by one. He knew the voice of the clock well, but it never before sounded so loud or so solemn: five—six—seven—eight—nine—ten— eleven—twelve. It was Christmas Day.
As the last echo died away, a new sound took its place. From afar off came the babble of tiny voices drawing nearer. Anything so gay and charming was never dreamed of before,—half a laugh, half a song, the tones blended into an enchanting peal, like the bells on a frolic. Above the old tower the sounds clustered and increased,—then a long, distressed cry came from the owl, and a bubbling laugh floated in on the wind. Roger could not stand it. Wild to see, he flew to the window, and tried to stretch his neck in such a way as to catch what was going on above; but it was a vain attempt, and just then the church-bells began to ring all together, a chime, a Christmas chime, only the sounds were infinitely small, as if baby hands had laid hold on the ropes. But his sharpened senses brought every note and change to Roger’s ears, and they were so merry and so lovely that he felt he must get nearer or die; and almost before he knew it he was climbing the dark belfry-stairs as fast as his feet could carry him, never thinking of fear or darkness, only of the elfin bells which were pealing overhead.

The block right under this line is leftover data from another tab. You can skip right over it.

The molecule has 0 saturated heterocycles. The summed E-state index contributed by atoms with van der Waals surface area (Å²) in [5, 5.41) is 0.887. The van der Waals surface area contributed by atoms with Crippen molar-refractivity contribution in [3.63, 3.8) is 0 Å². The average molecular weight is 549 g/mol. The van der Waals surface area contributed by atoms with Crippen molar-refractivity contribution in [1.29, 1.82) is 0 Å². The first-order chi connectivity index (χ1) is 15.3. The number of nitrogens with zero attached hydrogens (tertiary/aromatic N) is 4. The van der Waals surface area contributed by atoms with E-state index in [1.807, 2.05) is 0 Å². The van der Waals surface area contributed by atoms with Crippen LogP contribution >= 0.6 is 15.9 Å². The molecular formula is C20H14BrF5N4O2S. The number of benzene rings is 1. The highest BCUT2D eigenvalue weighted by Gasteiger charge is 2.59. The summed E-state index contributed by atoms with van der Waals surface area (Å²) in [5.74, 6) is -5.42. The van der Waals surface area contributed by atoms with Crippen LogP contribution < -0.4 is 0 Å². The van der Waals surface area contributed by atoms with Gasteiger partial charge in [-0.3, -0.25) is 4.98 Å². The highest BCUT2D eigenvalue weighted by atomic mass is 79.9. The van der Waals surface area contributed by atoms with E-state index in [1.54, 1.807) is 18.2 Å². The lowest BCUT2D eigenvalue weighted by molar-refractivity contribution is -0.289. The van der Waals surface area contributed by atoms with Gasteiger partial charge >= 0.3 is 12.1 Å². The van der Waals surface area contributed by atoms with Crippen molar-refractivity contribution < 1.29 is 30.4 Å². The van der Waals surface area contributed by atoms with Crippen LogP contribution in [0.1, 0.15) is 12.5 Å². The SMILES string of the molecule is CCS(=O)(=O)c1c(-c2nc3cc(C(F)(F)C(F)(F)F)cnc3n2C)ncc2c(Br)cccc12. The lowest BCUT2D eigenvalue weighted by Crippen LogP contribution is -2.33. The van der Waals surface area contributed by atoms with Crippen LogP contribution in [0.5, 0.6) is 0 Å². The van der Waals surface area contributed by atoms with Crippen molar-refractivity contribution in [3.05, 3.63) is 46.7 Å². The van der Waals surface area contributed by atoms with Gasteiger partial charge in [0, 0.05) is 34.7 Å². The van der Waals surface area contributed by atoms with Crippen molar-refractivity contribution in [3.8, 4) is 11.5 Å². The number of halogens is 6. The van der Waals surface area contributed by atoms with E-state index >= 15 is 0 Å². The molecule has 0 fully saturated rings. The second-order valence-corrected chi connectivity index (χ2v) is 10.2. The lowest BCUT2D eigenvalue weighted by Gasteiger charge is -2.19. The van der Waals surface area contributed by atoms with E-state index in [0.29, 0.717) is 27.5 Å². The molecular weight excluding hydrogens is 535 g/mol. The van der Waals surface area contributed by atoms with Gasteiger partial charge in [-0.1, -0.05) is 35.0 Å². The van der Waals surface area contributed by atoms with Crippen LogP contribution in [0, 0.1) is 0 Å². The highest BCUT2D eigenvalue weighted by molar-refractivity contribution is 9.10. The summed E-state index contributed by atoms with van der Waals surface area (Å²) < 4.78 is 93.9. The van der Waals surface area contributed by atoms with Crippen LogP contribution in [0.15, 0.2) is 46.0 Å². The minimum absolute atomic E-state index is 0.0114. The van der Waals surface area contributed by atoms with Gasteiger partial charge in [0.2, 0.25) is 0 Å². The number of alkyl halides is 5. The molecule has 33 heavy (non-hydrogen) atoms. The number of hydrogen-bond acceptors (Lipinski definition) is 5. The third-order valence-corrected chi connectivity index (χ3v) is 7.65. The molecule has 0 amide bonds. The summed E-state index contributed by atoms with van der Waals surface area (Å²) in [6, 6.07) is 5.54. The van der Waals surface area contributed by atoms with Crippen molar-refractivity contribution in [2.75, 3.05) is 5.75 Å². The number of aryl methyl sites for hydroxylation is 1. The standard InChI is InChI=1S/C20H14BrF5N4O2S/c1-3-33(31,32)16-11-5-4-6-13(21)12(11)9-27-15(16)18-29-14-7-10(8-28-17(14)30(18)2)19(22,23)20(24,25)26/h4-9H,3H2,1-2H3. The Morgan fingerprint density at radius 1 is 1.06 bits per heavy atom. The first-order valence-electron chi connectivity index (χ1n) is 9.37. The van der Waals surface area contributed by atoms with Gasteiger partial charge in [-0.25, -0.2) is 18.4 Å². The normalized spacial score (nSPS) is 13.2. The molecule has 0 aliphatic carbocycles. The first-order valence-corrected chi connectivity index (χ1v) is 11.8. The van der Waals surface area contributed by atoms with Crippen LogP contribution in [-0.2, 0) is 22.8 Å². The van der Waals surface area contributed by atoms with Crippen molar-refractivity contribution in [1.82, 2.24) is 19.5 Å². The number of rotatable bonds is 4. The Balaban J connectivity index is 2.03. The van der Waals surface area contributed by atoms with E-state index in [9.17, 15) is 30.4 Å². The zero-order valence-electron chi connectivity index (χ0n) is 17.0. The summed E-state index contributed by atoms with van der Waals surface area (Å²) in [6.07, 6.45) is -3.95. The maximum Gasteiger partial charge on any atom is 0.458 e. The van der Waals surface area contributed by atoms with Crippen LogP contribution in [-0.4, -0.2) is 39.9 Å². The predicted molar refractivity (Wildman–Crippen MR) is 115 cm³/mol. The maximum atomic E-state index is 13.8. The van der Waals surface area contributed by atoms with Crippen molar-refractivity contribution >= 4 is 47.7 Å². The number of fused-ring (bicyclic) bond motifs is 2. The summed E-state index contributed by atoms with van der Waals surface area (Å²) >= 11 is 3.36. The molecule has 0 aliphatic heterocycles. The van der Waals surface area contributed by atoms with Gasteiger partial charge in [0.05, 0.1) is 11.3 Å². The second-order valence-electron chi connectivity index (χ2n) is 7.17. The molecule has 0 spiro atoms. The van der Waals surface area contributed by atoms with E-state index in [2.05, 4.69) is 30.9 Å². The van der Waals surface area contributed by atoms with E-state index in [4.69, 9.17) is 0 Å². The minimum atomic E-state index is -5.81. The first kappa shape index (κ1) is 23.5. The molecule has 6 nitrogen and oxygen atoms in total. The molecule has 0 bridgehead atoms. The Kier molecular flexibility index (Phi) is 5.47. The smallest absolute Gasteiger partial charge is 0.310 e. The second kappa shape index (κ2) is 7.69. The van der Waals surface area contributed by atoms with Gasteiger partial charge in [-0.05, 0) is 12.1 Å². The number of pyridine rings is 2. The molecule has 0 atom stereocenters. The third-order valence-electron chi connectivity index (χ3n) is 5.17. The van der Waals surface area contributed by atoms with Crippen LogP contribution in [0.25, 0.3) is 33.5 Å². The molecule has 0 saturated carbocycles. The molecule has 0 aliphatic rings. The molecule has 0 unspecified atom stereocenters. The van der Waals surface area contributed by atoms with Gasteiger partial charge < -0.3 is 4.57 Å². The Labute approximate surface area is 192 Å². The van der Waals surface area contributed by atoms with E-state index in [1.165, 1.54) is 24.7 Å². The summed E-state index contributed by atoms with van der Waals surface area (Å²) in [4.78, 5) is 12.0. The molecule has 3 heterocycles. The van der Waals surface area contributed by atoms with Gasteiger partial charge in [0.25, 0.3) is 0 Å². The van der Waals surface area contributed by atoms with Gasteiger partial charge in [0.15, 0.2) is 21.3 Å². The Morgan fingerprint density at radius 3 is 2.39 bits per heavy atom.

Up, up, through the long slits in the tower the moon could be seen sailing in the cold,